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History and Context of Accreditation in the United States
| Also refer to: Overview of Accreditation in the United States |
In the United States, institutions of higher education are permitted to operate with considerable independence and autonomy. The United States has no Ministry of Education or other centralized federal authority exercising control over the quality of postsecondary educational institutions, and the states assume varying degrees of control over education. As a consequence, American educational institutions can vary widely in the character and quality of their programs. To ensure a basic level of quality, the practice of accreditation arose in the United States as a means of conducting nongovernmental, peer evaluation of educational institutions and programs. With the passage of the HEA in 1965, Congress expanded the role of accrediting agencies by entrusting them with ensuring academic quality of the educational institutions at which federal student aid funds may be used subject to oversight by the federal government through the recognition process. Private educational associations have adopted criteria intended to reflect the qualities of a sound educational program and have developed procedures for evaluating institutions or programs to determine whether or not they are operating at basic levels of quality. Although accrediting agencies promulgate standards to ensure institutional quality, agencies have no legal control over educational institutions or programs.
Under the HEA, the Department does not have the authority to recognize accrediting agencies for the accreditation of private or public elementary and secondary schools. If an accrediting agency which is recognized by the Department for higher education also accredits elementary and secondary schools, the Department's recognition applies only to the agencies' accreditation of postsecondary institutions or programs.
Some Important Functions of Accreditation
- Assess the quality of academic programs at institutions of higher education
- Create a culture of continuous improvement of academic quality at colleges and universities and stimulate a general raising of standards among educational institutions
- Involve faculty and staff comprehensively in institutional evaluation and planning
Note: Accreditation does not provide automatic acceptance by an institution of credit earned at another institution, nor does it give assurance of acceptance of graduates by employers. Students should contact the receiving institution to help determine whether credits are transferrable. Acceptance of credit or graduates is always the prerogative of the receiving institution or employer. For these reasons, besides ascertaining the accredited status of an institution or program, students should take additional measures to determine, prior to enrollment, whether their educational goals will be met through attendance at a particular institution. Those measures should include inquiries to institutions to which transfer might be desired or to prospective employers, as well as any private or governmental entity responsible for licensing or certifying graduates to work in the field for which the educational program is intended.
Primary Accrediting Activities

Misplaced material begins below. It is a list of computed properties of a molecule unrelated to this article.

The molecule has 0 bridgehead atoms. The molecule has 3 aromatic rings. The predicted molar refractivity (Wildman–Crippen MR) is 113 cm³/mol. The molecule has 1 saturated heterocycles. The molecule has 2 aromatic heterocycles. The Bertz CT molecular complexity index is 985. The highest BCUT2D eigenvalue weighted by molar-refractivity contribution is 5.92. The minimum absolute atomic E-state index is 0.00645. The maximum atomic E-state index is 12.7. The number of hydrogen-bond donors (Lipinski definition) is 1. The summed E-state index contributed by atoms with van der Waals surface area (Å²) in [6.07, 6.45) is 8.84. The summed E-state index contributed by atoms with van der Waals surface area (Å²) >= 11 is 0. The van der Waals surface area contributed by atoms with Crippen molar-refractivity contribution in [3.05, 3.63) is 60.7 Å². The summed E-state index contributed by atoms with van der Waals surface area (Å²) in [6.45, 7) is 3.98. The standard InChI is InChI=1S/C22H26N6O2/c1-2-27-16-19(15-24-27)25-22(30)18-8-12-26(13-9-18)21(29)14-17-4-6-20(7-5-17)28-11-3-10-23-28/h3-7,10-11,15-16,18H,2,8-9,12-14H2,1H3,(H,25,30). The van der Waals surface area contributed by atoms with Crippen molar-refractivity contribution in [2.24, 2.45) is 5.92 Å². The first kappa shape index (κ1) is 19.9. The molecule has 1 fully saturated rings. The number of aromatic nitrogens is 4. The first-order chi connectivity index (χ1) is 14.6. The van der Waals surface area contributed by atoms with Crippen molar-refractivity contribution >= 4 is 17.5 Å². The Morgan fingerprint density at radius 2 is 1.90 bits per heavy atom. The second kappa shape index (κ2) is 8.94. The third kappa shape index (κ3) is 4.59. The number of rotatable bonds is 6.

- Standards: The agency, in collaboration with educational institutions and/or programs, establishes standards.
- Self-study: The institution or program seeking accreditation prepares an in-depth self-evaluation report that measures its performance against the standards established by the agency.
- On-site evaluation: A team of peers selected by the agency reviews the institution or program on-site to determine first-hand if the applicant meets the established standards.
- Decision and publication: Upon being satisfied that the applicant meets its standards, the accrediting agency grants accreditation or preaccreditation status and lists the institution or program in an official publication with other similarly accredited or preaccredited institutions or programs.
- Monitoring: An accrediting agency monitors each accredited institution or program throughout the period of accreditation granted to verify that it continues to meet the accreditor's standards.
- Reevaluation: The agency periodically reevaluates each institution or program that it lists to ascertain whether continuation of its accredited or preaccredited status is warranted.
Types of Accreditation
There are two basic types of educational accreditation, one referred to as "institutional" and the other referred to as "specialized" or "programmatic."
Institutional accreditation applies to an entire institution, indicating that each of an institution's parts is contributing to the achievement of the institution's objectives.
Specialized or programmatic accreditation normally applies to programs, departments, or schools that are parts of an institution. The accredited unit may be as large as a college or school within a university or as small as a curriculum within a discipline. Most of the specialized or programmatic agencies review units within an institution of higher education that is accredited by an institutional accrediting agency. However, certain agencies also accredit professional schools and other specialized or vocational institutions of higher education that are freestanding in their operations. Thus, a "specialized" or "programmatic" agency may also function in the capacity of an "institutional" agency. Some of these "institutions" are found within non-educational settings, such as hospitals.
The Accreditation Group (AG)
The Accreditation Group has been established within the Department of Education to deal with accreditation matters. Located in the Office of Postsecondary Education, the Group carries out the following major functions with respect to accreditation:
- Continuously reviews standards, policies, procedures, and issues in the area of the Department's accreditation responsibilities.